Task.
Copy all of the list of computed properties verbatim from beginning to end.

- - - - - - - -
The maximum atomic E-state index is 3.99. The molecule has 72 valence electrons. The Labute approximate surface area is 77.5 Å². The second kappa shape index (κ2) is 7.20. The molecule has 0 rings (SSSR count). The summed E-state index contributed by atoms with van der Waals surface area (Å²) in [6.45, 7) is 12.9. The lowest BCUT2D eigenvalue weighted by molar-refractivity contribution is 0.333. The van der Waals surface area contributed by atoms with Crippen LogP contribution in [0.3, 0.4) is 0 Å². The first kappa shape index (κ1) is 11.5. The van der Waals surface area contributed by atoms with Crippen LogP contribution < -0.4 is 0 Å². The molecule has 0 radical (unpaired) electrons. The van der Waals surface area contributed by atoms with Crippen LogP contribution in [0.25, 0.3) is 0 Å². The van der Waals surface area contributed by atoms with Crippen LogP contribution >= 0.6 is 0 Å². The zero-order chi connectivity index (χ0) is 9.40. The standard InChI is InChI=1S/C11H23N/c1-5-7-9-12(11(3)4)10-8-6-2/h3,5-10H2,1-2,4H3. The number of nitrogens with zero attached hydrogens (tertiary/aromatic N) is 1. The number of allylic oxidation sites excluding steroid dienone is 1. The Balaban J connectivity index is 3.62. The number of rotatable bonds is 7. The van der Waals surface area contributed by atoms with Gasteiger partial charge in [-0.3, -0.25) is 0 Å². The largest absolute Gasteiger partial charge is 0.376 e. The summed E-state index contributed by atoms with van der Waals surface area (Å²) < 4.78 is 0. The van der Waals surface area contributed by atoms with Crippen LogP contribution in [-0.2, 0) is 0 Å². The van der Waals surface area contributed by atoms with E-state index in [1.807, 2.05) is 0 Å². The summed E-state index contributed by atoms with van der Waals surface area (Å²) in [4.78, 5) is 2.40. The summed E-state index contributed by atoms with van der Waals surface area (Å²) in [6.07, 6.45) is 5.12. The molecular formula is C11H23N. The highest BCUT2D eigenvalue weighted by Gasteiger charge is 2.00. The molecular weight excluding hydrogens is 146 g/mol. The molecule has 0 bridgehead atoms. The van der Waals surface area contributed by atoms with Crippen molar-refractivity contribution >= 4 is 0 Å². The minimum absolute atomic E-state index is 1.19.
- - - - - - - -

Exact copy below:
The maximum atomic E-state index is 3.99. The molecule has 72 valence electrons. The Labute approximate surface area is 77.5 Å². The second kappa shape index (κ2) is 7.20. The molecule has 0 rings (SSSR count). The summed E-state index contributed by atoms with van der Waals surface area (Å²) in [6.45, 7) is 12.9. The lowest BCUT2D eigenvalue weighted by molar-refractivity contribution is 0.333. The van der Waals surface area contributed by atoms with Crippen LogP contribution in [0.3, 0.4) is 0 Å². The first kappa shape index (κ1) is 11.5. The van der Waals surface area contributed by atoms with Crippen LogP contribution < -0.4 is 0 Å². The molecule has 0 radical (unpaired) electrons. The van der Waals surface area contributed by atoms with Crippen LogP contribution in [0.25, 0.3) is 0 Å². The van der Waals surface area contributed by atoms with Crippen LogP contribution >= 0.6 is 0 Å². The zero-order chi connectivity index (χ0) is 9.40. The standard InChI is InChI=1S/C11H23N/c1-5-7-9-12(11(3)4)10-8-6-2/h3,5-10H2,1-2,4H3. The number of nitrogens with zero attached hydrogens (tertiary/aromatic N) is 1. The number of allylic oxidation sites excluding steroid dienone is 1. The Balaban J connectivity index is 3.62. The number of rotatable bonds is 7. The van der Waals surface area contributed by atoms with Gasteiger partial charge in [-0.3, -0.25) is 0 Å². The largest absolute Gasteiger partial charge is 0.376 e. The summed E-state index contributed by atoms with van der Waals surface area (Å²) < 4.78 is 0. The van der Waals surface area contributed by atoms with Crippen LogP contribution in [-0.2, 0) is 0 Å². The van der Waals surface area contributed by atoms with E-state index in [1.807, 2.05) is 0 Å². The summed E-state index contributed by atoms with van der Waals surface area (Å²) in [4.78, 5) is 2.40. The summed E-state index contributed by atoms with van der Waals surface area (Å²) in [6.07, 6.45) is 5.12. The molecular formula is C11H23N. The highest BCUT2D eigenvalue weighted by Gasteiger charge is 2.00. The molecular weight excluding hydrogens is 146 g/mol. The molecule has 0 bridgehead atoms. The van der Waals surface area contributed by atoms with Crippen molar-refractivity contribution >= 4 is 0 Å². The minimum absolute atomic E-state index is 1.19.